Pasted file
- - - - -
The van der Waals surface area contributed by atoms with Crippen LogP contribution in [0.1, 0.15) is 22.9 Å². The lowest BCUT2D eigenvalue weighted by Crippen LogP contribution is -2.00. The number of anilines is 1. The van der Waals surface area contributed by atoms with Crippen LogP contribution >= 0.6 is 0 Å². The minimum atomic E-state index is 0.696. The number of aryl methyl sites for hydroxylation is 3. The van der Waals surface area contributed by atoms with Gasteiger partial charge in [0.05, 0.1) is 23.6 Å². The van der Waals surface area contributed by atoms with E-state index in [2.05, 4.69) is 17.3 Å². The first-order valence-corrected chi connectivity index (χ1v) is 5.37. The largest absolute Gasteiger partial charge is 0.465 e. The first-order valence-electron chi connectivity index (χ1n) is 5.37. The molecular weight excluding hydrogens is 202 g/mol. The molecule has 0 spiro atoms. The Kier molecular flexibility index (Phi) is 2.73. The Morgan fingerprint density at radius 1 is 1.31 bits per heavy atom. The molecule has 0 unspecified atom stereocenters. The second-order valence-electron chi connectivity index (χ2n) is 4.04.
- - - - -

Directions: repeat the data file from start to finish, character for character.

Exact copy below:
The van der Waals surface area contributed by atoms with Crippen LogP contribution in [0.1, 0.15) is 22.9 Å². The lowest BCUT2D eigenvalue weighted by Crippen LogP contribution is -2.00. The number of anilines is 1. The van der Waals surface area contributed by atoms with Crippen LogP contribution >= 0.6 is 0 Å². The minimum atomic E-state index is 0.696. The number of aryl methyl sites for hydroxylation is 3. The van der Waals surface area contributed by atoms with Gasteiger partial charge in [0.05, 0.1) is 23.6 Å². The van der Waals surface area contributed by atoms with E-state index in [2.05, 4.69) is 17.3 Å². The first-order valence-corrected chi connectivity index (χ1v) is 5.37. The largest absolute Gasteiger partial charge is 0.465 e. The first-order valence-electron chi connectivity index (χ1n) is 5.37. The molecular weight excluding hydrogens is 202 g/mol. The molecule has 0 spiro atoms. The Kier molecular flexibility index (Phi) is 2.73. The Morgan fingerprint density at radius 1 is 1.31 bits per heavy atom. The molecule has 0 unspecified atom stereocenters. The second-order valence-electron chi connectivity index (χ2n) is 4.04.